LONDON, ONT. -- You don’t think it is going to happen to you. Especially since you have reported on this exact thing. Phishing. An online scam or cyber attack, that uses a fake email account, pretending to be a reputable company, in order to take your personal information such as your password.

But it happened to me. Yes, I should have known better. I too can’t believe I fell for this scam. But I did, and I am writing this to hopefully prevent it from happening to someone else.

It was a Wednesday morning, in the middle of a COVID-19 quarantine. For our family, this meant I was making breakfast, while my toddler was on my personal iPad watching ‘The Wiggles,’ and my six-year-old son was watching a cartoon on television.

I heard my son shout from the living room, “Mommy, mommy, come…she did something to your Twitter account.”

I rushed over, grabbed the iPad from my daughter and saw a message that read, “Your account has been suspended for violating the Twitter Rules. If you wish to appeal this suspension, please contact our support team.” And under this message it said “unlock my account.” This message had the Twitter “blue bird” and blue font.

In that moment, it looked legitimate. Especially since my daughter has a habit of just swiping up to clear twitter banner notifications on my iPad. I just figured she had accidently triggered this reset. But now that I look back, I can totally see how it was a sham and I should not have fallen for it.

But, again, I did. I clicked the link, to unlock my account, and entered my email address. To which the hacker sent a code to reset the password. I got the code, and entered my password. Handing the hacker my Twitter password in under five minutes.

As I type this, I get frustrated with myself for not following the simplest rule when it comes to online hacks. CHECK THE SENDER’S EMAIL. Had I done this, I would have noticed, that the message did not come from Twitter, but rather ‘verify @ twttesr dot com.’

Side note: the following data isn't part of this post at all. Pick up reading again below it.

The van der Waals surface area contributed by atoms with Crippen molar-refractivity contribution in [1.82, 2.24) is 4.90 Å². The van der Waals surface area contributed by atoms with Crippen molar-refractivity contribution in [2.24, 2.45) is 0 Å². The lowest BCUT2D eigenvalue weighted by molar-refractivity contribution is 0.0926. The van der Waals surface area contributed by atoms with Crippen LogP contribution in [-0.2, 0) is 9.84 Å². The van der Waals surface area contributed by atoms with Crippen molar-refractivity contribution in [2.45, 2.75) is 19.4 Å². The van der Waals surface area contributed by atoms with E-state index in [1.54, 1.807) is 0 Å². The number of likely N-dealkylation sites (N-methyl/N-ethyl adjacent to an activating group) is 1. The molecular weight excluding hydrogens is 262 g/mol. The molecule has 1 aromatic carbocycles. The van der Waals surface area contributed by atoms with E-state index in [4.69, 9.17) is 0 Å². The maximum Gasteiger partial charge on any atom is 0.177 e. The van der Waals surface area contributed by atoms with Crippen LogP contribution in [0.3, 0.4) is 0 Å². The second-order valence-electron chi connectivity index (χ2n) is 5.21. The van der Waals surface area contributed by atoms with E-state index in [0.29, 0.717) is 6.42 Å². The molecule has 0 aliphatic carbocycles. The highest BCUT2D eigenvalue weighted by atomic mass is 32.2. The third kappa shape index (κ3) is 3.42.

I did not realise this immediately. It wasn’t until a viewer emailed our web team and notified us that I realized my account had been hacked.

I was flooded with emails, and texts from concerned family, friends and colleagues. I started to panic. I felt invaded. I compare it to having your wallet lost or stolen. I wasn’t sure at the moment what had actually been compromised.

Thankfully, I don’t use the same password for anything else, but I made sure to immediately change all my passwords. I contacted my employer, and our help desk to notify them of what had happened. And of course, I tried to contact Twitter.

Yes, I checked it was the actual Twitter email. I answered all their questions, and provided them with the information they required. This was Wednesday. The issue did not get resolved until Monday.


Despite the fact that I have a verified Twitter account, it took five days to resolve this issue. During this time, the hacker had hijacked the account, spewed hate, racist remarks, retweets and changed my name a number of times - at one point to Donald J. Trump.


Although, the hacker did not keep my picture or name, and it was never a “personal” hack, an attempt at jeopardizing my image, this felt like a sick game. Because my Twitter handle is verified, it meant more people would see these tweets.

Somehow, the hacker even managed to gain 10,000 new followers (mostly bots) and sent out hundreds of tweets.

As soon as I got my account back, I changed the password and email associated with the account. But Twitter did not delete any of the tweets sent out by the hacker, nor did they get rid of any of the fake followers.

I can delete the account, but that means I would lose my Twitter verification, and all the people that I follow. A list that spans over a decade. And Twitter has paused giving out verification to any new accounts.

To keep the account, meant I had to find a way to delete all the tweets that were sent out. Luckily, that part was easy. There are programs out there that allow you to do just that. But trying to get rid of the new followers hasn’t been that simple.

I decided to write this, knowing that some people might judge me for being naive and falling for a phishing scam.

But I hope others will walk away knowing that mistakes happen, even to people in the media who report on this exact thing happening to others.

I can sit here and blame it on lack of sleep from having kids who crawl into bed with me in the middle of the night. I can blame it on COVID-19 and these strange times. I can try to blame my kids for using mommy’s iPad. But truthfully, I know, I made this mistake. A mistake, I hope that with this story, will help prevent you from making in the future.